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  1. I have a non-empty directory (eg /etc/something) with files that cannot be renamed, moved, or deleted.

  2. I want to check this directory into git in place.

  3. I want to be able to push the state of this repository to a remote repository (on another machine) using "git push" or something similar.

This is trivial using Subversion (currently we do it using Subversion) using:

svn mkdir <url> -m <msg>
cd <localdir>
svn co <url> .
svn add <files etc>
svn commit -m <msg>

What is the git equivalent?

Can I "git clone" into an empty directory and simply move the .git directory and have everything work?

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Maybe I just don't get it, but cannot you just run git init inside the local directory? – Philipp Jul 22 '10 at 17:51
Do you mean that you have a repo somewhere else, and you want to add to that repo all the contents of this other directory which is not a repo? Or are you just trying to create a new repo in that directory? – Jefromi Jul 22 '10 at 17:54
I have tried to sum this issue up in a simple article. Would love to share it here, hope it helps. – Zeshan Khattak Jan 22 at 11:06

4 Answers 4

up vote 479 down vote accepted

Given you've set up a git daemon on <url> and an empty repository:

cd <localdir>
git init
git add .
git commit -m 'message'
git remote add origin <url>
git push -u origin master
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abyx's instructions appears to work. Do I now run: git config branch.master.remote origin and git config branch.master.merge refs/heads/master and what I will end up with will be exactly the same as if I cloned the remote repository? ie git pull and git push will just work? – HMW Jul 22 '10 at 18:53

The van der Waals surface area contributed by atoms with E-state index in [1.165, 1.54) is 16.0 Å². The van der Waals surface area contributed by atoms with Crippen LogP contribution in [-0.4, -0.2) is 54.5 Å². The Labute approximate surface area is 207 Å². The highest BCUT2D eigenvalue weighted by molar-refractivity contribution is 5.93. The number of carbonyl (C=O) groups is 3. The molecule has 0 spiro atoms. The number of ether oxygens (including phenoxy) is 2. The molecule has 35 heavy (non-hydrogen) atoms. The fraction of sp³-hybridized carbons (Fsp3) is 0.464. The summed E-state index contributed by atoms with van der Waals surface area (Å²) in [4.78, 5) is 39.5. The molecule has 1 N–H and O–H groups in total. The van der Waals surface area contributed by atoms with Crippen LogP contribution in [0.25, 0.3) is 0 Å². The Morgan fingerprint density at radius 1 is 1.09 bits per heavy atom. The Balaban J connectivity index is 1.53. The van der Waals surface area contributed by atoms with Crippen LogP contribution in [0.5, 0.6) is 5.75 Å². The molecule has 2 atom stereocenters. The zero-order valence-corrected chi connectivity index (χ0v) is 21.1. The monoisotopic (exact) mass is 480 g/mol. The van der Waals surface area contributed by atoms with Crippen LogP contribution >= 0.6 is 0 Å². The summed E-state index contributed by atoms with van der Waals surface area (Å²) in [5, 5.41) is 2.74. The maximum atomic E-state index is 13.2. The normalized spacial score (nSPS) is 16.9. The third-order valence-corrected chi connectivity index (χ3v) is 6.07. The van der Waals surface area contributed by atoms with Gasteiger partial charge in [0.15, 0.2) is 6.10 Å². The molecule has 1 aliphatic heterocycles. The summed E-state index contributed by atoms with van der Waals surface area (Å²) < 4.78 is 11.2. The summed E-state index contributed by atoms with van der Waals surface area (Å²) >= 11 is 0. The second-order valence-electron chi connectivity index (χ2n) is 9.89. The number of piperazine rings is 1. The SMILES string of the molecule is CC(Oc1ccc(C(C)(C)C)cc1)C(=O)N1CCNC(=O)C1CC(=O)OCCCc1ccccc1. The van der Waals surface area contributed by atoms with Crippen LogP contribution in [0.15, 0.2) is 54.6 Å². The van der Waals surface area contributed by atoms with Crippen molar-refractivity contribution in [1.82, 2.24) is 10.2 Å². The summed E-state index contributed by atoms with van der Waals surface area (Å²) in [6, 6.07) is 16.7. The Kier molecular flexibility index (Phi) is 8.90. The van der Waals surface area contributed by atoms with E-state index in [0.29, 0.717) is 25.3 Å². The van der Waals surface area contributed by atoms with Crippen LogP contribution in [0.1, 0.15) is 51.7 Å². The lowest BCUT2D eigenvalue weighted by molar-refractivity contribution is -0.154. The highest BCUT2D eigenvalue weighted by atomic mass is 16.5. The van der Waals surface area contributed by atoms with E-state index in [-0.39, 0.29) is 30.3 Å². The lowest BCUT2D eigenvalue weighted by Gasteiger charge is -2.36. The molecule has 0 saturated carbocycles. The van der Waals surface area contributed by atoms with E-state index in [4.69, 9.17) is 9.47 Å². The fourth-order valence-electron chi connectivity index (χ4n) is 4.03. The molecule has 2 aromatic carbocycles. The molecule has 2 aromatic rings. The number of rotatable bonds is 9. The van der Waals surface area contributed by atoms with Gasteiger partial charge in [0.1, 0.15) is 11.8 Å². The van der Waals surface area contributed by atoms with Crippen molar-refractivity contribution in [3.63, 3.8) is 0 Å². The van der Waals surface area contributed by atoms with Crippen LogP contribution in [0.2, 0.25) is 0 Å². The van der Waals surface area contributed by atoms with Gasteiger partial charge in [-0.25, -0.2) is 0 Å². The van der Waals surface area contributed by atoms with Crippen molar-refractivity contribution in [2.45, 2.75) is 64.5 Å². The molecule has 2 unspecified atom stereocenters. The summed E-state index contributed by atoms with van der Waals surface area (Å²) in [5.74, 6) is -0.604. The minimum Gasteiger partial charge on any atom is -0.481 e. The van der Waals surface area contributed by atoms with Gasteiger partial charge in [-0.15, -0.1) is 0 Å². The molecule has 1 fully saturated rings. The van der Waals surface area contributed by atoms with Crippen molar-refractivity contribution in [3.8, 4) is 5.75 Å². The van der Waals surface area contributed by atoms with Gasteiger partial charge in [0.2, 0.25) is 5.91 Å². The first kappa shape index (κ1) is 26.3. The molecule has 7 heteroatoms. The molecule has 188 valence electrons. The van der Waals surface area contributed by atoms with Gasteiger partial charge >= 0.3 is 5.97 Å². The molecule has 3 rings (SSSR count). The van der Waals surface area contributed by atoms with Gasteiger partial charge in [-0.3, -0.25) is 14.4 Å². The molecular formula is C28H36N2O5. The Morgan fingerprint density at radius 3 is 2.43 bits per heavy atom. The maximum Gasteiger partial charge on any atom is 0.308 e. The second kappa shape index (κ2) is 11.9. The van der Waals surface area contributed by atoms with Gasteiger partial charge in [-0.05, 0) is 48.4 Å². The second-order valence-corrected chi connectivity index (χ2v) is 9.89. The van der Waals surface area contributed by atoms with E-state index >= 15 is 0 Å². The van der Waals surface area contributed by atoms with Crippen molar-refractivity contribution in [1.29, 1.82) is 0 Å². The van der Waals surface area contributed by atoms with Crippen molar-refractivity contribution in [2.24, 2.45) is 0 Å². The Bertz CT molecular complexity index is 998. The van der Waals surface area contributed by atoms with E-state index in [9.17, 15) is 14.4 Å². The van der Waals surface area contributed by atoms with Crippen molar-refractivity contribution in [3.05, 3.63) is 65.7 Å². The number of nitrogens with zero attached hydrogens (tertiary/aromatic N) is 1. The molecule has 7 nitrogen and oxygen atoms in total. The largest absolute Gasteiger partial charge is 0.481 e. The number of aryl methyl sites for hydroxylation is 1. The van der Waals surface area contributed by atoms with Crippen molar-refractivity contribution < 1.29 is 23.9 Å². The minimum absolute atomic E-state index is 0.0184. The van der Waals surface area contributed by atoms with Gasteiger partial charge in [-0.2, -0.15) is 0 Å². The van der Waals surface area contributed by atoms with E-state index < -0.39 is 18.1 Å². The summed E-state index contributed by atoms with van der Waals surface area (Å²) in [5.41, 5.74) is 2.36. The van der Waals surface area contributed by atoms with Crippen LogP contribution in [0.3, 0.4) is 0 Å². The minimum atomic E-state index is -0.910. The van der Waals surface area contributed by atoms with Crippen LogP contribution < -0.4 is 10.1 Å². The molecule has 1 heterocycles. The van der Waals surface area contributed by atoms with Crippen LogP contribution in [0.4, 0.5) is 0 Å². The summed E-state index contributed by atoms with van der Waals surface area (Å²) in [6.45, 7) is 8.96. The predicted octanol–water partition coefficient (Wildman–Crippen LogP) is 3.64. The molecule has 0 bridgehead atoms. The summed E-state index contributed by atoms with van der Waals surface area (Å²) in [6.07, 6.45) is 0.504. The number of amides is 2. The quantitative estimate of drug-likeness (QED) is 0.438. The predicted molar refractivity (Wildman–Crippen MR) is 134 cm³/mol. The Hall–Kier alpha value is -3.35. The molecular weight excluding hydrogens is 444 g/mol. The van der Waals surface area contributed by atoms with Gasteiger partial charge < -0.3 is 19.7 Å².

@HMW Indeed, that's just it! – abyx Jul 22 '10 at 19:07
This worked for me also. I had to first create a project AppName in GitHub. It wasn't clear to me waht exactly the <url> means. So for those who the same question, we simple use, we're not running our repo, and then the <url> as used in the 5th line looked something like this: – Bart Oct 23 '13 at 11:56
If you're setting up a repository that's not on GitHub, be sure to use 'git --bare init' to set up the empty remote repository, and not 'git init' (like I did) or the push will fail. – jdusbabek Jun 25 '14 at 16:47
@jdusbabek. running 'git --bare init' does not work because you cannot do 'git add .' afterwards. see link – nsof Jan 11 at 12:26

In case the remote repository is not empty (this is the case if you are using IBM DevOps on then you need to use the following sequence:

cd <localDir>
git init
git add -A .
git pull <url> master
git commit -m "message"
git remote add origin <url>
git push
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The above commands wiped off all my existing builds :( Please exercise caution before doing the above steps – Selenium Framework Aug 1 at 18:13

The above is step by step with screenshots from GitHub :)

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Here's my solution:

git init
git remote add origin PATH/TO/REPO
git fetch
git checkout -t origin/master
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